Editors' Notebook

Soil on the Screen

Greg D Horstmeier
By  Greg D Horstmeier , DTN Editor-in-Chief
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The documentary "Rancher, Farmer, Fisherman," directed by Susan Froemke and John Hoffman, is based on a book of the same name by Miriam Horn. (Courtesy photo)

Recently, I highlighted the rapidly rising interest in soil health, including the "Underground Movement" package of stories in the Mid-February issue of The Progressive Farmer.

You can see the digital version by checking our "Resources" section on www.dtnpf.com.

If you want a sneak peek at one of the next big steps in all things soil-related, you'll want to check out the Commodity Classic in San Antonio. This year's gathering of the major crop commodity groups has a special treat for the soil-minded.

The National Corn Growers Association and the Environmental Defense Fund just announced a showing of the movie "Rancher, Farmer, Fisherman," for the afternoon of March 4.

First, back up and consider the two organizations in the sentence above. One of the most conservative, large-scale farm organizations in the U.S. and an environmental group some might think of as an adversary to modern agriculture are co-sponsoring this showing: This speaks to the significance of the film, and of the event.

The documentary, directed by Susan Froemke and John Hoffman for Discovery Impact, debuted to high praise at the famous Sundance Film Festival in January. It's based on a book of the same name by Miriam Horn, head of special projects for the EDF. Horn told me she was compelled to write the book when she simply grew tired of how the environmental world, the world she was employed in, viewed modern agriculture. While she lived in New York City, Horn had spent many summers with friends on a large, commercial farm in California. She knew that modern, commodity-producing farmers were not the horrible, land-destroying, water-polluting, federal-fund-sucking louts that they have been made out to be in some circles.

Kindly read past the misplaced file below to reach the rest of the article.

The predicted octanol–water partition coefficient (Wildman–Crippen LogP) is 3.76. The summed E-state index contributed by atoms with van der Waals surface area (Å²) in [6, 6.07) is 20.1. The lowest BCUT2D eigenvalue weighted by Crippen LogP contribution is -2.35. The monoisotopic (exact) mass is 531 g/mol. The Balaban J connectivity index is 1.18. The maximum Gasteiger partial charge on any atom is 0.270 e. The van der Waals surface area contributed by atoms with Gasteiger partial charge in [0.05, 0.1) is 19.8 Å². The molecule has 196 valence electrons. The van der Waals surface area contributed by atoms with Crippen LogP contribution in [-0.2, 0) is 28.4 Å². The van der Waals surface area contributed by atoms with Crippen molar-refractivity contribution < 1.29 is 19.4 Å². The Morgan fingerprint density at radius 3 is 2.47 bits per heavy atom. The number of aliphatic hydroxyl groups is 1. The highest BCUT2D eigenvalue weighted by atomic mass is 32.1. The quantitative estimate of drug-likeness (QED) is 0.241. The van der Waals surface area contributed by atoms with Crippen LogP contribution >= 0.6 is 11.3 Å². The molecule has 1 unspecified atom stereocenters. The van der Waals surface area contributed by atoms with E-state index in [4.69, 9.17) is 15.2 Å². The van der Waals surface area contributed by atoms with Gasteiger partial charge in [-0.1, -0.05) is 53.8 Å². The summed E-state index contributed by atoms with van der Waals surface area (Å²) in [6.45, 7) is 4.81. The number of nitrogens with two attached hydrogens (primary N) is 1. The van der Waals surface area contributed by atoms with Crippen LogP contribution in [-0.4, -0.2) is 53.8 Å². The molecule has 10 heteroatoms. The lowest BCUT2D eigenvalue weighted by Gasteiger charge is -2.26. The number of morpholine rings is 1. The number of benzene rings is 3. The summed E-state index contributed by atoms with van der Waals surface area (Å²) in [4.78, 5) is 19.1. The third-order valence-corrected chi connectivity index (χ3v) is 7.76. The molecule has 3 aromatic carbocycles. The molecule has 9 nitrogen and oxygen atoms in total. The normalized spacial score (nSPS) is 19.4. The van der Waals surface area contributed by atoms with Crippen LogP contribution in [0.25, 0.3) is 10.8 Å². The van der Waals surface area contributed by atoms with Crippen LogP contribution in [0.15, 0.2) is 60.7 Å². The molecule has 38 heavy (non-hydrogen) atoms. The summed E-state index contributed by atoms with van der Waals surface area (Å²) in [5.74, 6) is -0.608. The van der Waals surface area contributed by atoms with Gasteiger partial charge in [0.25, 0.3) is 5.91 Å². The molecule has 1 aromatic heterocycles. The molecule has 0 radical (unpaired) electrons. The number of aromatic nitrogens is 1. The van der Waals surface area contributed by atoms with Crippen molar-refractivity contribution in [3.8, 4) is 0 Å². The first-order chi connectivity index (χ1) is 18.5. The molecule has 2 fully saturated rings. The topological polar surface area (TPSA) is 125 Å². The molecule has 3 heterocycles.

So, with her feet in two worlds and her heart in the right place, she spent three years researching and writing to set the record straight. It will be for readers and viewers to judge whether she accomplished that task fully, but in my mind there is no doubt she's taken the biggest step forward in that effort of anyone in my lifetime. This is an important book and an important movie.

Full disclosure. I have direct personal ties to this film. One of the two farmers profiled is a young man I think the world of, though I have spent time with him only recently. The other farmer is one of my dearest friends, though he's currently on my you-know-what list because he kept pretty quiet about his role through much of the film's shooting last summer. Fullest disclosure, I'm actually in the film, for the briefest of microseconds, after introducing a speaker at the 2016 No-till On The Plains conference, where I was honored to serve as master of ceremonies that year.

I hope you'll believe me that those ties have no bearing on how important I think this film is for agriculture.

Too many times, films that show modern farming fall into one of two camps: Overly negative, snark-filled diatribes about the dangers of commercial agriculture that call for a return of the 1950s without any serious consideration of the economic and social impossibility involved; or overly dogmatic, Mom-and-apple-pie depictions of farming as an almost religious profession which should be beyond reproach.

The famous Texas populist Jim Hightower once said, "There's nothing in the middle of the road but yellow stripes and dead armadillos."

Horn has proven him wrong. Film directors Froemke and Hoffman put an even finer point on that proof. The book, and the film, take an honest look at modern ranching, farming and commercial fishing. While highlighting individuals trying to be true stewards, both venues also show the realities of making a living feeding the world and how the best-laid plans for stewardship don't always work out.

The film, like the book, will not be without controversy in agricultural circles. The issues of public land management, and who owns what, have supporters and haters. The farm-related portions bring up the often touchy subject of tillage, and how, in many farmers' eyes, it's an anathema to true soil health.

Anhydrous ammonia, the nitrogen so in demand right now as we all try to curb costs and get through this downturn, also takes a hit for what it can do to soil biota.

All these things and more are going to be up for debate the more enamored we become with soil health and the more various organizations try to have their definition of "soil stewards" be the ruling one.

I think the film and the book are going to start a lot of conversations. It's high time we had them.

Greg Horstmeier can be reached at greg.horstmeier@dtn.com



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